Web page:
Re: The Smokeless Fire [SWC]
Sorry for the wait, but I didn't see that this story was ungraded. Nonetheless, the grade should be up as soon as possible!
Re: The Smokeless Fire [SWC]
Introduction: You gave us a very unique introduction that I actually liked a lot. It was sort of rushed, but that’s part of the reason why I liked it so much; the abruptness of it really gave a sense of urgency that made it a thrill to read. As usual, I’ll go into deeper examination of it by giving you the four W’s that I usually use.
What: The very, very basis of your story is this; two people are running away through a forest from both their pursuers and their past. It already sounds interesting and not something that you would typically find in only an 11,000 character story. However, you definitely made this work, but I’ll go more indepth with that later on in the story. You made it very clear as to what was going on from the beginning, which, again, is very helpful for your story as we get a good feel from the get-go.
Who: The story follows a girl, Aaliyah, as well as her ‘friend’, Aiden. The way you portrayed these characters was phenomenal; the description that you gave us really made it easy to visualize the characters, which is always nice and adds a layer of depth to your story. They weren’t just simple, one-dimensional characters either, which are often found in stories of this length. You gave them personalities, histories, and more important characterizations that truly made your characters a marvelous aspect of your story.
Where: A dark forest which is presumably by an institute where humans perform inhumane experiments on those who are different. Again, you chose a wonderful setting to work with. You did a nice job describing this as well, which made visualization of your story even easier. It seemed to fit with your story too, so I commend you for that.
When: Very rarely does this apply to any stories whatsoever. It didn’t really apply to you, so I won’t grade you on it. Of course, there is nothing wrong with stating the time period in which this took place. If anything, it adds another layer of realism to say that this took place in the future, as something like this could be completely possible and plausible.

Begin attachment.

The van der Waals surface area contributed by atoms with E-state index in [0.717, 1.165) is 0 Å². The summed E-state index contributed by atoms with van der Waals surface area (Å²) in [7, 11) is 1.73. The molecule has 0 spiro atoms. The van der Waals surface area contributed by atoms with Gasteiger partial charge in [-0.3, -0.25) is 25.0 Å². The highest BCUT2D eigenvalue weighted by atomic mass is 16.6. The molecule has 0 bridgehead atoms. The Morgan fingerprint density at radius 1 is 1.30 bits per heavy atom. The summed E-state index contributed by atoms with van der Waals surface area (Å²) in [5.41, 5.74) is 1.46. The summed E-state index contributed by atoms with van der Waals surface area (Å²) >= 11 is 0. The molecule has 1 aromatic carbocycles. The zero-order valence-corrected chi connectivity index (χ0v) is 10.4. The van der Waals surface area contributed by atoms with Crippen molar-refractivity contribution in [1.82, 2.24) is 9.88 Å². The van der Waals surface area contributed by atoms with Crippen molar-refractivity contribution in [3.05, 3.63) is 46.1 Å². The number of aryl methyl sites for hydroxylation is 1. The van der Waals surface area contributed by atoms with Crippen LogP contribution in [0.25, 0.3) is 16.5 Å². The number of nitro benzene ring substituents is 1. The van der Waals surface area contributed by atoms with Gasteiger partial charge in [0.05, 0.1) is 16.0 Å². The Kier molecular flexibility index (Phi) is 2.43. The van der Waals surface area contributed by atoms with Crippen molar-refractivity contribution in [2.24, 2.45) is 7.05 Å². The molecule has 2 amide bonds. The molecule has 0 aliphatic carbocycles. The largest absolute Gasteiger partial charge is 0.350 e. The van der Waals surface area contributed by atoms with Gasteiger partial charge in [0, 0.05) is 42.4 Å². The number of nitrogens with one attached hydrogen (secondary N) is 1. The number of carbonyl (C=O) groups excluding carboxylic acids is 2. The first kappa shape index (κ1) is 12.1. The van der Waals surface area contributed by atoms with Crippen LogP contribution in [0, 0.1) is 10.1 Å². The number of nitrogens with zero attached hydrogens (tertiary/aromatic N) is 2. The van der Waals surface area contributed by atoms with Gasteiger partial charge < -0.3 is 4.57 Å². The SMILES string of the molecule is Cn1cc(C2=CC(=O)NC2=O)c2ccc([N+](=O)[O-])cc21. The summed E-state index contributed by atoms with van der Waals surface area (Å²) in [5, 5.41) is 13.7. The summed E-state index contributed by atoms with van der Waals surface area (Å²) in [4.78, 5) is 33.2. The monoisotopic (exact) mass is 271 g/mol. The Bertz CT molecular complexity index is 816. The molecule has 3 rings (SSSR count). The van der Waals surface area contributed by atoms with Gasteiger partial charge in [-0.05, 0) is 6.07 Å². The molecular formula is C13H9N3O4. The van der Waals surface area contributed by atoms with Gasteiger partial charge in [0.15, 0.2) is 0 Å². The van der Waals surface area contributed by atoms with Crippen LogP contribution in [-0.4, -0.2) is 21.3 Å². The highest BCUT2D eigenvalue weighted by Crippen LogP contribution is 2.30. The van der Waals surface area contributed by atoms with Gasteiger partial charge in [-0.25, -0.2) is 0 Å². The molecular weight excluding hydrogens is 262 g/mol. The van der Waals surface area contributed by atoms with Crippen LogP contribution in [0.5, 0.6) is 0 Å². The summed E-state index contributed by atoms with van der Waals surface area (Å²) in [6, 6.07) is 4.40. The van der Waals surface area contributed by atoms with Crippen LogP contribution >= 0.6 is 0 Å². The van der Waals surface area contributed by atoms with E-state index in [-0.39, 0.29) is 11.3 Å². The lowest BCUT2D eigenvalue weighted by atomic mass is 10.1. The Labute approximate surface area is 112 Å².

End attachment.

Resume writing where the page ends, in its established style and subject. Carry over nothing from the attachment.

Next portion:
Plot: Continuing my praise from above, you created a very interesting plot that was lots of fun to read about. While it was somewhat short, you definitely expanded it better than most people could.
The description, like I mentioned above, really made an effective impact on your story. What could have easily been a poorly described story and probably still could have passed became something better and memorable. It made a vast difference, trust me.
I liked that you didn’t really elaborate on what the experiments were. You said that they were supposed to make the characters human, but you kind of left it at that, which I actually liked. It gave my imagination some space to wander while I was reading your story, which is something I like a lot.
One thing that I was a little confused about was the reasoning behind the title of the story. Not all fire has to have smoke; technically, the fire itself is smokeless. It would only smoke if it was burning something that would produce smoke, like a bush or something. Of course, a fire that wasn’t be smoking in the middle of a forest is enough to arouse the suspicion of the two, but I just thought I would point that out.
While we’re on the topic, does fire produce enough of a smell to wake up Aaliyah if it isn’t producing smoke?
(I didn’t do research on this above statement, so, if I’m wrong, forget it please!)
Intense, filled with emotion, and a resolution to the story’s problems. Exactly what I was looking for in this story. Though I first thought you had struggled with this part the most, I thought about it again
and re-read it when it wasn’t 2 AM and me being cranky, and I soon saw the true beauty of the way you wrote this.
After I first read your story, I actually disliked the way you ended it. There were many unanswered questions that I had and was craving to find out how you planned on answering it. When these questions weren’t answered and weren’t even acknowledged at all, I was a little bit frustrated, which caused your grade to drop a little in my perspective.
However, after reading through it again, I’m actually very glad that you didn’t answer all the questions. I dropped my frustration after I realized that the reasoning behind my frustration itself was idiotic; in a story of this length, not all the questions are able to be answered due to the length.
Even after realizing this, I began to appreciate the ending of your story even more. The way that you left some questions unanswered made your story more memorable. It told me that you were writing for writing, not for just a pokemon, which is something I love. It also gave an entire new layer of depth to your story, which made it feel more universal.